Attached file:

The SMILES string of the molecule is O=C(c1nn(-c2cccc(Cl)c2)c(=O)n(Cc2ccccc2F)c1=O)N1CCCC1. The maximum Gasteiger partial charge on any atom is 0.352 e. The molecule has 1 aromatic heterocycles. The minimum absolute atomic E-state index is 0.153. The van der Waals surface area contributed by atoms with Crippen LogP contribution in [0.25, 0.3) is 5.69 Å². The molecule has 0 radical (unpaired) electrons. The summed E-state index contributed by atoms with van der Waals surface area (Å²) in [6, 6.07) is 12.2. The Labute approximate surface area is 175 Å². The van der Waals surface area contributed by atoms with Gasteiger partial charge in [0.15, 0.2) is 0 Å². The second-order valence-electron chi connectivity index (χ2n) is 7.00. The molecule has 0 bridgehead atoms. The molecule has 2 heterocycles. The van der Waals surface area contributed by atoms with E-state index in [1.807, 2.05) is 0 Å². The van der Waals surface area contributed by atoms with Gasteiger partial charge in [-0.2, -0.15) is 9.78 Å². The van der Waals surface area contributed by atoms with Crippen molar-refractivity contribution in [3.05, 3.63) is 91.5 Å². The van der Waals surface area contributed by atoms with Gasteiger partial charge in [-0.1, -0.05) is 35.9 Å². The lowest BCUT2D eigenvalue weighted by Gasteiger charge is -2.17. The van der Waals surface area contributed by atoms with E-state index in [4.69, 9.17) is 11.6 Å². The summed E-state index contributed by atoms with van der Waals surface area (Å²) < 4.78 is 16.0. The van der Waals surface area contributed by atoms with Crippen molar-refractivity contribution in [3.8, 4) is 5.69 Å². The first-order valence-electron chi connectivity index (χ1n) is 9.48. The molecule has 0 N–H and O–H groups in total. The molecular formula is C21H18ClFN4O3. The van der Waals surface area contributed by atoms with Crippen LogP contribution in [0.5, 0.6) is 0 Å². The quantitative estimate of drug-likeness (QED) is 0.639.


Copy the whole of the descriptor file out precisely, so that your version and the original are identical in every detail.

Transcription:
The SMILES string of the molecule is O=C(c1nn(-c2cccc(Cl)c2)c(=O)n(Cc2ccccc2F)c1=O)N1CCCC1. The maximum Gasteiger partial charge on any atom is 0.352 e. The molecule has 1 aromatic heterocycles. The minimum absolute atomic E-state index is 0.153. The van der Waals surface area contributed by atoms with Crippen LogP contribution in [0.25, 0.3) is 5.69 Å². The molecule has 0 radical (unpaired) electrons. The summed E-state index contributed by atoms with van der Waals surface area (Å²) in [6, 6.07) is 12.2. The Labute approximate surface area is 175 Å². The van der Waals surface area contributed by atoms with Gasteiger partial charge in [0.15, 0.2) is 0 Å². The second-order valence-electron chi connectivity index (χ2n) is 7.00. The molecule has 0 bridgehead atoms. The molecule has 2 heterocycles. The van der Waals surface area contributed by atoms with E-state index in [1.807, 2.05) is 0 Å². The van der Waals surface area contributed by atoms with Gasteiger partial charge in [-0.2, -0.15) is 9.78 Å². The van der Waals surface area contributed by atoms with Crippen molar-refractivity contribution in [3.05, 3.63) is 91.5 Å². The van der Waals surface area contributed by atoms with Gasteiger partial charge in [-0.1, -0.05) is 35.9 Å². The lowest BCUT2D eigenvalue weighted by Gasteiger charge is -2.17. The van der Waals surface area contributed by atoms with E-state index in [4.69, 9.17) is 11.6 Å². The summed E-state index contributed by atoms with van der Waals surface area (Å²) < 4.78 is 16.0. The van der Waals surface area contributed by atoms with Crippen molar-refractivity contribution in [3.8, 4) is 5.69 Å². The first-order valence-electron chi connectivity index (χ1n) is 9.48. The molecule has 0 N–H and O–H groups in total. The molecular formula is C21H18ClFN4O3. The van der Waals surface area contributed by atoms with Crippen LogP contribution in [0.5, 0.6) is 0 Å². The quantitative estimate of drug-likeness (QED) is 0.639.